Songs And Their Sections (Part 1)
How to cunningly arrange those three chord tricks we taught you.
You've got your tricks (two, three and four chord, that is) but what order should they go in? This month Jon Lewin explores song structures and sees where the famous put their frills, fills and fade outs. And the chorus at the end.
THEM AS READS Making Music regular, apart from being hipper than the average musician, will already know about our series of songwriting articles: in the third issue, we examined the Three Chord Trick, which is probably the single most common song structure; in Issue Four, we explored the Four Chord Trick, or Turnaround; in Issue Five, we lost count, and ended up expounding the virtues of songs with Two Chords. (Back issues are available...).
Of course, you can pen rock classics with just one of these most basic of musical building blocks, and a good tune. But think how much your songwriting vocabulary would expand if you were given a few hints about tying these different theories together into some sort of 'song'. So this month we're looking at the order in which you stick the various parts of your songs together.
As even the divviest of us knows, these parts are usually described in a set series of ways: the instrumental before the singing starts is the intro (short for, you guessed, introduction), the catchy bits that get repeated most often are known as choruses, the longer bits that tell the story are the verses, and the funny bit in the middle where the song changes key is known as the bridge, or middle eight.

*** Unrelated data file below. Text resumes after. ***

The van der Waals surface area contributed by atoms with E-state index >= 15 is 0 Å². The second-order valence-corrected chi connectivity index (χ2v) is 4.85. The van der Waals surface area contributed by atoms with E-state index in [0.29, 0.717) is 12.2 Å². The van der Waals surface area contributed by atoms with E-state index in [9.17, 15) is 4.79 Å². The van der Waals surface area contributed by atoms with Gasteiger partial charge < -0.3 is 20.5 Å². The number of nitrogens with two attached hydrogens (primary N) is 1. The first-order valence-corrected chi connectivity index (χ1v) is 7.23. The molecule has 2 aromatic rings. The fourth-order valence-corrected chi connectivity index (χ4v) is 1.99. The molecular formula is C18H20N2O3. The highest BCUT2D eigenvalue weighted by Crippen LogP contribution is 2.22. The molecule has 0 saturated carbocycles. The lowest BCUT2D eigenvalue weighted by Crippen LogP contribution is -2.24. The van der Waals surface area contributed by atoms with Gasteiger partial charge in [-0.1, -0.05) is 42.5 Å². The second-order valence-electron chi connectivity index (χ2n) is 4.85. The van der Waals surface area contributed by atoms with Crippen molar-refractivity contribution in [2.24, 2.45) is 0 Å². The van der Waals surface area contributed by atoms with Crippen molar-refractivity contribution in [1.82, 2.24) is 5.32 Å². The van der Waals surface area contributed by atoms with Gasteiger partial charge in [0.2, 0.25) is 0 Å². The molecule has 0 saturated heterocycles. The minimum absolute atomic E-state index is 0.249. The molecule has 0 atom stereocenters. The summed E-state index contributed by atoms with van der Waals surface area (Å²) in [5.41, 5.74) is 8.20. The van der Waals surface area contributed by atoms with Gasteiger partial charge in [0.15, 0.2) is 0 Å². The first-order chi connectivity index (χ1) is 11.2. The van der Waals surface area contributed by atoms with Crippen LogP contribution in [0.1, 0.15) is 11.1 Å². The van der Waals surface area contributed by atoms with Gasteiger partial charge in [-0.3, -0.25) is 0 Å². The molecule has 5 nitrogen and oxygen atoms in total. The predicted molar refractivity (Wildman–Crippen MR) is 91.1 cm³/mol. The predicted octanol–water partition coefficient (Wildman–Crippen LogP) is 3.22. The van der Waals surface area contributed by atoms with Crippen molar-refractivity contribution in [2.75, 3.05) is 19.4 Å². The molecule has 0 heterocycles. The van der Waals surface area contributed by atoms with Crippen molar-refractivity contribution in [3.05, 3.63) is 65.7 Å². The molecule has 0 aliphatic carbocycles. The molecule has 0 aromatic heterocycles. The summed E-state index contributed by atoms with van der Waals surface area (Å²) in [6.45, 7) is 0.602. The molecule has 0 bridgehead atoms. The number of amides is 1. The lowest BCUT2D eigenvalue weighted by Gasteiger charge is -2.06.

In describing the components that make it up, we already get some idea of the pop song's conventional structure — intro, verse, chorus, different bit in the middle. Our recent Skill Centre with Bruce Watson of Big Country (Issue 4) revealed the structure of 'Look Away' as being intro, verse, verse, chorus, instrumental, verse, chorus, chorus; since the instrumental break in the middle section used the same chords as the intro, things are even simpler. This is a very common format, though none the worse for that.
So what's an intro, apart from being the lump the DJ babbles over? It can be a Chuck Berry lick, a repeated electro bass drum ('Blue Monday'), a chopped up vocal sample ('Is There Something I Should Know?' by Duran Duran), half tempo arpeggios (U2's 'The Unforgettable Fire'), or even an air raid warning ('Two Tribes'). It's there to capture the attention, possibly even to state some of the musical themes that will be explored in the rest of the song. And it comes before the main vocal, if there is one.
And the main vocal goes over the verse. The verse can have lots of chords in it, like 'Do You Really Want To Hurt Me'; "...Give me time ...to realise my crime" which uses G Bm7 Em G.
Or it can have very few, like Creedence Clearwater Revival's 'Proud Mary', which only has one G chord under its verses, before bursting out into D and Em. The longer you sit on one chord, the more prominent the next change will seem.
After the verse (though not necessarily the first verse — try the Big Country two verses together suggestion) comes the chorus. Pop song choruses have got to be catchy, which is why they're repetitive, and use catchphrases or cliches — taglines that the record buying public can remember even if only half heard over someone else's tranny. Simplicity is usually the key here. And while it can differ totally from what's gone before, the chorus is more often a logical variation on the chord pattern used in the verse.
Let's take Katrina & The Waves' 'Walking On Sunshine' (lots of people did) as our example. On first listen, this sounds like the simplest possible arrangement of a Three Chord Trick: repeated C/F/G/F chords make up the bulk of the song. The intro, all the verses, and even the middle eight use this figure, and it is only in the chorus (the "walking on sunshine" lines) that the chords change. At the end of the verse, instead of changing back to C from the final F, guitar and bass go back up to G. It repeats that F/G three times, before going back to the C/F/G/F of the verse.